I will admit, this probably all seems very odd. These suggestions are very theoretical, but the theories make predictions which can be tested in a laboratory, and so they hold well as scientific theories. I imagine many of you are thinking, very well, I can just about manage this, but it seems very unlikely that a universe could appear out of nothing and produce us. It is indeed true that the universe is set up very well for our existence, with finely balanced physical constants, and here we turn to something called the anthropic principal. The universe is perfect for us, because we are here asking why it is perfect for us. If the universe was inhospitable to life we wouldn’t be here to ask the questions. Going  back to Nothing 3, there are infinitely many ways the extra dimensions can be folded up in string theory, and there are about 10520 ways in which the physical laws are similar to our universe. So when you think, it seems likely that at least one universe would be created which could support life, and we are in the one that does, because we couldn’t be in any other one.

During his lecture Professor Krauss explained to us how there is something rather than nothing, and why this it is likely that something would come from nothing. Krauss also points out how insignificant we are, but insists this is something we should celebrate. Be thrilled, he tells us, and he is right, because the truth of our existence is truly remarkable.

 I could not write this article without mentioning the incredibly entertaining questions and answers session which followed. After a couple of straightforward questions regarding the material in the talk somebody asked a question about religion. It turns out Krauss is quite opinionated on this subject. Excellent. ‘Should we be worried about the political influence of creationism?’ he is asked. Prof Krauss is quick to make it clear that as far as he is concerned people can think what they like, ‘they can delude themselves’. But now he goes on, if people believe in myths and fairy tales, he says, they are likely to make irrational decisions, and if these people have influence over another group of people then that is when we should be worried. He takes the example of parents who are strong believers in creationism who do not wish their children to be taught evolution for religious reasons. Since much of modern biology is based on the theory of evolution, these children are missing out in their education. Krauss is on a roll, and he points out that this is just one example, and that there are many other situations in which people impose restrictive rules over others due to their beliefs. As soon as he is finished the audience erupts in applause; it is clear that many in the theatre share his views.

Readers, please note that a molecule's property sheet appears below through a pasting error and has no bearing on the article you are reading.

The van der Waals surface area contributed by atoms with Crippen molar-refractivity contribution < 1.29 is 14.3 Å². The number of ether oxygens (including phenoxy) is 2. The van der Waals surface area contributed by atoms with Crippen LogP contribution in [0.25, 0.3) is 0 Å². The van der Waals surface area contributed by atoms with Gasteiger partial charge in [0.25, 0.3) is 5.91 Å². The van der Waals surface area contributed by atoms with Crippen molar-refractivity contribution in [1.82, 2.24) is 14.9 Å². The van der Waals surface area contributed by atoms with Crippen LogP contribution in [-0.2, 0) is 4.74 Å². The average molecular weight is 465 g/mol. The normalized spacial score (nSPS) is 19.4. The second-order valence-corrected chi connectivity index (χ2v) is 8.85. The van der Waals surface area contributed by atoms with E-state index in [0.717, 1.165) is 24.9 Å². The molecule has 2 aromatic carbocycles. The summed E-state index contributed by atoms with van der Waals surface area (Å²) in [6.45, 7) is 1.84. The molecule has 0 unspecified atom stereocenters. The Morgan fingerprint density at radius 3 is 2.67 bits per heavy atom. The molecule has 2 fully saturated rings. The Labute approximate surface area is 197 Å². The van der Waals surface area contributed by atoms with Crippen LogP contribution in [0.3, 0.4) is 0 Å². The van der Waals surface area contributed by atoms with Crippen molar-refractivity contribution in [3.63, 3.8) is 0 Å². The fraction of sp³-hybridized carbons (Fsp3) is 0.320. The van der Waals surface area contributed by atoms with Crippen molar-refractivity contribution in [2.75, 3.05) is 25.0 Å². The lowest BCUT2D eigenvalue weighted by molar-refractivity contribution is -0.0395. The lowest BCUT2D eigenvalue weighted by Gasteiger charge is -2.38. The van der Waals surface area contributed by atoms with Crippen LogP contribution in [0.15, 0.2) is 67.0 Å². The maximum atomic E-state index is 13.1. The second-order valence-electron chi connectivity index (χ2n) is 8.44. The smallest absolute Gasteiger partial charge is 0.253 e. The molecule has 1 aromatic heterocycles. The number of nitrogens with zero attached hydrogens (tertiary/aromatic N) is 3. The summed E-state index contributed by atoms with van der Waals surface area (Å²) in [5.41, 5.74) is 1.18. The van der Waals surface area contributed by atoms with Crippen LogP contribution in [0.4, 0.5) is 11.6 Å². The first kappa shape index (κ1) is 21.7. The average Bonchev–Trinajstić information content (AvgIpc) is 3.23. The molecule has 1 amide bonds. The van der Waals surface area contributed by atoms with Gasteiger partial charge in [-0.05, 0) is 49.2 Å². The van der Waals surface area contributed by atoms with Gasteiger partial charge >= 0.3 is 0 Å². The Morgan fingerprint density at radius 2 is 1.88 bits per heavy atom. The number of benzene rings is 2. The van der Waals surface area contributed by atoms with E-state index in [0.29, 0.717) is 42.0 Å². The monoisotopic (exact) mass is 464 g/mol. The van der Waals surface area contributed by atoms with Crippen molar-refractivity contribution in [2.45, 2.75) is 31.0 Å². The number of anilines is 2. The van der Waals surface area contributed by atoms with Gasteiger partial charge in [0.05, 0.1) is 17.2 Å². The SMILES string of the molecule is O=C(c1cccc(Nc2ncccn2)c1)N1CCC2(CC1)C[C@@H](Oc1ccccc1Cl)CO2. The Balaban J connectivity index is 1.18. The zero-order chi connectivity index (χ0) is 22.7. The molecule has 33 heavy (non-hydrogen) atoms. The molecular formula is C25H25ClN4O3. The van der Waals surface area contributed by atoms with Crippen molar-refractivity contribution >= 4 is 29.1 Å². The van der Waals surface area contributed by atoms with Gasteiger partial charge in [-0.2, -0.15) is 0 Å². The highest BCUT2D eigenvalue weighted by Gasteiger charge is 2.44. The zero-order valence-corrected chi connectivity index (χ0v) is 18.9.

After some more questions Krauss reveals to us his views on the existence of a god. He can understand that people are confused about how the universe began, and how there can be such absolute nothingness. However the leap from this confusion to the belief in a loving and caring god, who created the earth, and listens to prayers, is something he finds irrational. Why, Krauss asks, would God create the universe, wait for billions of years and then form a planet, wait some more, and then create life, wait for evolution to run its course, and once humans have formed, wait a bit longer, before revealing himself to us? Again, Krauss’s response is met with applause.
Professor Krauss’s talk was as fascinating as it was entertaining, the physics which we were carefully guided through was indeed complex, and the idea of nothing was truly mind bending. I greatly appreciated Prof Krauss’s question and answer session, and I’m sure from their reaction that much of the audience did too. I would like to end with a quote by Prof Krauss, I find that it sums up the beauty of physics, and why we should celebrate it.